HIV antibody testing has been used by all U.S. blood institutions to screen
donated blood and plasma for HIV infection. This new test will allow U.S.
blood screening centers to have an alternate source for the p24 antigen
test. (HIV antibody tests will continue to be used in parallel to identify HIV positive
blood.) While antibody testing can measure the bodys immune response to the presence
of a virus, antigen testing detects the virus itself. Patients infected with HIV may have
positive antigen results very early in the infectionbefore a substantial antibody
response has formed. As a result, people recently infected with HIV may be identified by
the antigen test while the antibody test remains negative or indeterminate until a later
I hope this information is of some assistance.
David A. Reznik, D.D.S.
Some notes and a link
The "window period" is the time it takes for a person who has been infected with HIV to react to the virus by creating
"Antibodies generally appear within three months after infection with HIV, but may take up to six months in some
The three month window period is normal for most of the population. Many people will have detectable antibodies in
three or four weeks. Very, very rarely, a person could take six months to produce antibodies.
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One Reader Asked :
On 8 th may 2007 ,I had a sex with a prostitute and condom breaks a little and it
contacts for 3-5 seconds .
I feel many symtoms after 3 weeks ( fatigue and tiredness, no fever )
after 6 weeks no fatigue but headache and sore throat .( no fever till
now) after 4 weeks i got my rapid test negative after 6 weeks i find that girl and request her to test
and got her test negative . After 52-53 days I went to labortory and got my western Blot test ( He takes three days to deliver the result )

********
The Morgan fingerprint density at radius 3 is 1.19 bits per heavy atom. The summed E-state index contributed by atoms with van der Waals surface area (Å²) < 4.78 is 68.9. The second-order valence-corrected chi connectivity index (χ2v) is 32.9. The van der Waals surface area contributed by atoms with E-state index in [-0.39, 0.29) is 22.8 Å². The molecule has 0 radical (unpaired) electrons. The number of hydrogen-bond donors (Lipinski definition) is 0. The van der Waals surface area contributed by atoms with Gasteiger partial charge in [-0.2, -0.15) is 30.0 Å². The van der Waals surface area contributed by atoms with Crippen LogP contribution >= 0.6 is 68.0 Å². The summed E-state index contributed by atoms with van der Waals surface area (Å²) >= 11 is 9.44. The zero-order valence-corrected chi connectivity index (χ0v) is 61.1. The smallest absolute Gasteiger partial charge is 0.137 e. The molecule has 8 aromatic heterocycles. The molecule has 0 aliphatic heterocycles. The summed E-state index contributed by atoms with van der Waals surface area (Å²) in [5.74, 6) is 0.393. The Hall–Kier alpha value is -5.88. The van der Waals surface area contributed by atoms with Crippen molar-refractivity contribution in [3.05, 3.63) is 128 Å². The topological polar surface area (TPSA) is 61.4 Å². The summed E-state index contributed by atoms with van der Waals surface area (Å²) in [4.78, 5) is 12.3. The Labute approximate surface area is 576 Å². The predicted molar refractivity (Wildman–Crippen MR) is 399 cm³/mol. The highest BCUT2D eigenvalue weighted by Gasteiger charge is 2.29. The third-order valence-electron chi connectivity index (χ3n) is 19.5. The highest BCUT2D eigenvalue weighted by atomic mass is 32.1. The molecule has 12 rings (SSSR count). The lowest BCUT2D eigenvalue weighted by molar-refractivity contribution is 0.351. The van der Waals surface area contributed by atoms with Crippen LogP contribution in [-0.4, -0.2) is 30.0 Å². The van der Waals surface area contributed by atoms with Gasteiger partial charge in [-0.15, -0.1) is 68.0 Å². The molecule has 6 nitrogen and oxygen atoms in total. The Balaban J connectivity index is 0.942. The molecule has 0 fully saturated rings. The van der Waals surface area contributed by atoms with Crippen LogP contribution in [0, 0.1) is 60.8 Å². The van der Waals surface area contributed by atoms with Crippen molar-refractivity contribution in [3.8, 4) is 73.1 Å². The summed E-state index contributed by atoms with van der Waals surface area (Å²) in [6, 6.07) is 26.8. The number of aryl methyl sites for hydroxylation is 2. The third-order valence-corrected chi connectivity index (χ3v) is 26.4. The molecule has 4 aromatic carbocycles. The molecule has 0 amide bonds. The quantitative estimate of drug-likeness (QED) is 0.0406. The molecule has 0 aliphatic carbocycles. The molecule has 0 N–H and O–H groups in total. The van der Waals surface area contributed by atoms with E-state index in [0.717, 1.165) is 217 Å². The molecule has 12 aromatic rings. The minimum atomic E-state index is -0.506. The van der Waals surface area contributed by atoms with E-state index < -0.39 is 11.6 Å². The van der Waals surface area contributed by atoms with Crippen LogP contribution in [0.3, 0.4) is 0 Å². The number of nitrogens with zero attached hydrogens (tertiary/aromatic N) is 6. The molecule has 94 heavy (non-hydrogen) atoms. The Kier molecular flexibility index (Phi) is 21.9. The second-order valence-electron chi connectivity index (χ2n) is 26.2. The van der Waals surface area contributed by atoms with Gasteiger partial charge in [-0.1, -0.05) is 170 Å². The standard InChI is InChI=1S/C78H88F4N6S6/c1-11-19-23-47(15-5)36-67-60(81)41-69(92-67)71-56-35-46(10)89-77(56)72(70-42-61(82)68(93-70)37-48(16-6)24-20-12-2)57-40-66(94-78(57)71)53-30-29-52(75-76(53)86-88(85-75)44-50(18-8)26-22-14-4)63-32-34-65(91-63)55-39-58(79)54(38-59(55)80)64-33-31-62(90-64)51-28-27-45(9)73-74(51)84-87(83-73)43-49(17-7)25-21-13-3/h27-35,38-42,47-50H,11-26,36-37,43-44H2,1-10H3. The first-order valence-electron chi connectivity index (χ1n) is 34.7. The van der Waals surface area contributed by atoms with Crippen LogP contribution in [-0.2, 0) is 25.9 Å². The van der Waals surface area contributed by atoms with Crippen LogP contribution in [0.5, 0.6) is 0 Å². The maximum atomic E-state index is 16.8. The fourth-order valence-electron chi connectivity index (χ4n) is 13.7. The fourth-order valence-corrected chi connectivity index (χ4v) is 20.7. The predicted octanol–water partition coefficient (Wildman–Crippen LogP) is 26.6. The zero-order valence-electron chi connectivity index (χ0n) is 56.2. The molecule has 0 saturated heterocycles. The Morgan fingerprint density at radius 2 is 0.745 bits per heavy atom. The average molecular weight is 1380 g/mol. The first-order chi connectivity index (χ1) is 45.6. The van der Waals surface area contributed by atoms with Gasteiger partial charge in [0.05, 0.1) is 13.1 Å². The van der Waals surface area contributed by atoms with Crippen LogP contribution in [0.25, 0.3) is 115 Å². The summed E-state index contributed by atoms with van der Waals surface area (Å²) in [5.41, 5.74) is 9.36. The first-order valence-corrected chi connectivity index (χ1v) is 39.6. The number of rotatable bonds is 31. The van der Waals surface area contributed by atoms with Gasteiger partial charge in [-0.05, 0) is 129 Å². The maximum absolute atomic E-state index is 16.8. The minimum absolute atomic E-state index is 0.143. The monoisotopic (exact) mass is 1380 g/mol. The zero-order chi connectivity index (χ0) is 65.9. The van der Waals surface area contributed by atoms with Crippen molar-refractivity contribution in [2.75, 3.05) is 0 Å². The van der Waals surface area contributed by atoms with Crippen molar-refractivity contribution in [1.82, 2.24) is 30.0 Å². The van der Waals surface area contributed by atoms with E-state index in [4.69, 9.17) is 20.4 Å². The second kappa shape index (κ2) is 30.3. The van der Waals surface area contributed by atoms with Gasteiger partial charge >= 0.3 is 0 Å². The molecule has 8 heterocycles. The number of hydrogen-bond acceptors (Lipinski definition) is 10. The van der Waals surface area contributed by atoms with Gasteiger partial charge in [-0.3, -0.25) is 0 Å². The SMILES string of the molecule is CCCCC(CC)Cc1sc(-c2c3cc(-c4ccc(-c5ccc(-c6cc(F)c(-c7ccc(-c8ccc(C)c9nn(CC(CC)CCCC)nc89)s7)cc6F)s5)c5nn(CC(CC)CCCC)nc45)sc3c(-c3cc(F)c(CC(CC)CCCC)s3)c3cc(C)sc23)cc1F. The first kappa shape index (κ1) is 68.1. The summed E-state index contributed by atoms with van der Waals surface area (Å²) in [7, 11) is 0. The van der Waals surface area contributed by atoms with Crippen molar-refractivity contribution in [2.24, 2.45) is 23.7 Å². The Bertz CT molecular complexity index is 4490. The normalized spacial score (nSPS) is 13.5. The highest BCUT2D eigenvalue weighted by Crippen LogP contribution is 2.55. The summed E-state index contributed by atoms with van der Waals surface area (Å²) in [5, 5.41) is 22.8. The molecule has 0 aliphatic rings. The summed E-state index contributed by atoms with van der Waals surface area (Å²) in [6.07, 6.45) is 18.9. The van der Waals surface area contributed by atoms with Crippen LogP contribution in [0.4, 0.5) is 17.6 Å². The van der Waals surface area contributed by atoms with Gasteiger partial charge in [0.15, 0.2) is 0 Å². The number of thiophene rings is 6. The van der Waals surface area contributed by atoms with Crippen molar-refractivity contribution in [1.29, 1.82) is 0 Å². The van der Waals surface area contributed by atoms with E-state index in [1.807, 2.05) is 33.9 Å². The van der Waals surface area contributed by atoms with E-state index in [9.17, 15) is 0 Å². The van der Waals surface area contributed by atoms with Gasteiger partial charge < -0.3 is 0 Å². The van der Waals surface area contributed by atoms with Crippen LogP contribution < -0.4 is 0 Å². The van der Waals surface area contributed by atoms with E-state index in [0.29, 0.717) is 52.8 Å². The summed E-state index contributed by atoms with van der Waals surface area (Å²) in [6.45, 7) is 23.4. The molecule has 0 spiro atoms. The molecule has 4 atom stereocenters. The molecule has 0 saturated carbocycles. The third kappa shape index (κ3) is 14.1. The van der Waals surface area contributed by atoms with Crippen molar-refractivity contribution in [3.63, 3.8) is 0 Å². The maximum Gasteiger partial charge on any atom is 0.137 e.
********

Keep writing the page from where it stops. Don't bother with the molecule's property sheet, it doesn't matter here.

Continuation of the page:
the result of Western Blot test is as follows
GP 41 negative
GP 120 negative
GP 160 negative
HIV-2 Specific antibody -- negative
Serium Control band Reactive
After this , Doctor told me you need not to worry bcoz this test is
effective within 2 weeks after exposure. Is it true
I am still tense , Please answer me is this test after 53 ( ~8 weeks)
is reliable to me ) ????? Please answer , I m very tense , One of my relative is asking me to donate blood for his father , should i donate . please tell me ???
The chance of HIV transmission by way of single sexual contact is about 25%, going by chance factor; ie. One in 4 will get the infection. Obviously chance increase with multiple exposures.
Rupture of protective condom can prone one to high risk.
Local factors in the genital tract are also important. Other local infections, ulcers, mucosal trauma etc contribute of higher chance.
Prophylaxis with medicines can prevent transmission if taken as early as possible after exposure, preferably within a day of contact. Medicines are not of known benefit after 1 month.
PCR test can confirm the disease early after contact (95% detection after 6 weeks). ELISA and Western blot can be falsely negative upto 3-4 months. Similarly, a negative test in the sex worker may not mean 100% negative result, if the lady is in window period.
If you are negative even after 6 months, means you should have not acquired the infection. In such a fortunate situation, it is wise to avoid sexual mis-adventures in future!
Your WB test is negative at this point (nearly 50 days; less than 2 months). It is most likely that you are un-infected. However, as a possibility of still 5-10% chance, it is worthwhile to not donate blood for 6 months post exposure. A negative WB or ELISA at 3 months will however make you 99% negative and at 6 month, 100% negative. If there is an emergency to donate, a negative DNA PCR test at this point can be done which can suggest that you are 99% negative.